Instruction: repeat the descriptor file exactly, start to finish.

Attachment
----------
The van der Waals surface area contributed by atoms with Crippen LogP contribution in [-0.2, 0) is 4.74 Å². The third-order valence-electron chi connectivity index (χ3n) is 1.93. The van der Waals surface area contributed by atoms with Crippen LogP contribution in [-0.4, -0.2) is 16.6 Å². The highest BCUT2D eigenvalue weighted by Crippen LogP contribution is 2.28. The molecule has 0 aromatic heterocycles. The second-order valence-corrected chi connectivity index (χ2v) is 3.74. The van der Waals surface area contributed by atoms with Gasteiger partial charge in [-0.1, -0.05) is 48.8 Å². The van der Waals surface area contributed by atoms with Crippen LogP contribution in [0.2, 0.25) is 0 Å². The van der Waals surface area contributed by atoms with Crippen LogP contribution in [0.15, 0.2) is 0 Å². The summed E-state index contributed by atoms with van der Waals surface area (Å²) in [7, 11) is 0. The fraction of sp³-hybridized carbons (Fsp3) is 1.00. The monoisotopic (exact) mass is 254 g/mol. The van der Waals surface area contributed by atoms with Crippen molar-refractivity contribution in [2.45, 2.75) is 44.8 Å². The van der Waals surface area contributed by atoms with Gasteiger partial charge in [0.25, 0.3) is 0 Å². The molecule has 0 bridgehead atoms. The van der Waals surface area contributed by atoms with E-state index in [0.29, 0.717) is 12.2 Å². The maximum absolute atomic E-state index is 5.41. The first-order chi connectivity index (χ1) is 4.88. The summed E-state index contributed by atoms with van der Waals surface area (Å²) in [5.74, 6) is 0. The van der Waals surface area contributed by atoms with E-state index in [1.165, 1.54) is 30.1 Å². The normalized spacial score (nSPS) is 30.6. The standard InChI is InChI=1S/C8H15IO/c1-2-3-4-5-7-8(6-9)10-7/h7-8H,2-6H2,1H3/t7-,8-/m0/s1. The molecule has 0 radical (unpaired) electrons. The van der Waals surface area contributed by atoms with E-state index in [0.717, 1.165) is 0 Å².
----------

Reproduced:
The van der Waals surface area contributed by atoms with Crippen LogP contribution in [-0.2, 0) is 4.74 Å². The third-order valence-electron chi connectivity index (χ3n) is 1.93. The van der Waals surface area contributed by atoms with Crippen LogP contribution in [-0.4, -0.2) is 16.6 Å². The highest BCUT2D eigenvalue weighted by Crippen LogP contribution is 2.28. The molecule has 0 aromatic heterocycles. The second-order valence-corrected chi connectivity index (χ2v) is 3.74. The van der Waals surface area contributed by atoms with Gasteiger partial charge in [-0.1, -0.05) is 48.8 Å². The van der Waals surface area contributed by atoms with Crippen LogP contribution in [0.2, 0.25) is 0 Å². The van der Waals surface area contributed by atoms with Crippen LogP contribution in [0.15, 0.2) is 0 Å². The summed E-state index contributed by atoms with van der Waals surface area (Å²) in [7, 11) is 0. The fraction of sp³-hybridized carbons (Fsp3) is 1.00. The monoisotopic (exact) mass is 254 g/mol. The van der Waals surface area contributed by atoms with Crippen molar-refractivity contribution in [2.45, 2.75) is 44.8 Å². The van der Waals surface area contributed by atoms with Gasteiger partial charge in [0.25, 0.3) is 0 Å². The molecule has 0 bridgehead atoms. The van der Waals surface area contributed by atoms with E-state index in [0.29, 0.717) is 12.2 Å². The maximum absolute atomic E-state index is 5.41. The first-order chi connectivity index (χ1) is 4.88. The summed E-state index contributed by atoms with van der Waals surface area (Å²) in [5.74, 6) is 0. The van der Waals surface area contributed by atoms with E-state index in [1.165, 1.54) is 30.1 Å². The normalized spacial score (nSPS) is 30.6. The standard InChI is InChI=1S/C8H15IO/c1-2-3-4-5-7-8(6-9)10-7/h7-8H,2-6H2,1H3/t7-,8-/m0/s1. The molecule has 0 radical (unpaired) electrons. The van der Waals surface area contributed by atoms with E-state index in [0.717, 1.165) is 0 Å².